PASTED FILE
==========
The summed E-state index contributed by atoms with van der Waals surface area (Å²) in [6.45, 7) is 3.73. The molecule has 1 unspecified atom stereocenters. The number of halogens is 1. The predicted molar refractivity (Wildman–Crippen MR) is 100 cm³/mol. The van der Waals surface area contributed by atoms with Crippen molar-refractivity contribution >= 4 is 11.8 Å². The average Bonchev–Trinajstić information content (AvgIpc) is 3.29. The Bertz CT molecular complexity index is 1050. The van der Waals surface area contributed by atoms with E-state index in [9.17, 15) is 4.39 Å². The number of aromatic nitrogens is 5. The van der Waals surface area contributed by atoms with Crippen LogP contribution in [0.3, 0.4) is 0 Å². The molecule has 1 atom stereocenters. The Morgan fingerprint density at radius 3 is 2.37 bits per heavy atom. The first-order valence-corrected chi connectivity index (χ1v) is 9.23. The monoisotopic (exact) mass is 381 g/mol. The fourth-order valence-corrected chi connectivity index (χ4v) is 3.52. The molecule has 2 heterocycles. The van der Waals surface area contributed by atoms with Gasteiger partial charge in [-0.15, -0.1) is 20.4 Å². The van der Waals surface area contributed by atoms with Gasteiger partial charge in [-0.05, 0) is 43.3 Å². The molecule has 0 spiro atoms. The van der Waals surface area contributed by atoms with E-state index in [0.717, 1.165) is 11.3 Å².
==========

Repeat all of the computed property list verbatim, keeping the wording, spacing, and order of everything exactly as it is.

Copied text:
The summed E-state index contributed by atoms with van der Waals surface area (Å²) in [6.45, 7) is 3.73. The molecule has 1 unspecified atom stereocenters. The number of halogens is 1. The predicted molar refractivity (Wildman–Crippen MR) is 100 cm³/mol. The van der Waals surface area contributed by atoms with Crippen molar-refractivity contribution >= 4 is 11.8 Å². The average Bonchev–Trinajstić information content (AvgIpc) is 3.29. The Bertz CT molecular complexity index is 1050. The van der Waals surface area contributed by atoms with E-state index in [9.17, 15) is 4.39 Å². The number of aromatic nitrogens is 5. The van der Waals surface area contributed by atoms with Crippen LogP contribution in [0.3, 0.4) is 0 Å². The molecule has 1 atom stereocenters. The Morgan fingerprint density at radius 3 is 2.37 bits per heavy atom. The first-order valence-corrected chi connectivity index (χ1v) is 9.23. The monoisotopic (exact) mass is 381 g/mol. The fourth-order valence-corrected chi connectivity index (χ4v) is 3.52. The molecule has 2 heterocycles. The van der Waals surface area contributed by atoms with Gasteiger partial charge in [-0.15, -0.1) is 20.4 Å². The van der Waals surface area contributed by atoms with Gasteiger partial charge in [-0.05, 0) is 43.3 Å². The molecule has 0 spiro atoms. The van der Waals surface area contributed by atoms with E-state index in [0.717, 1.165) is 11.3 Å².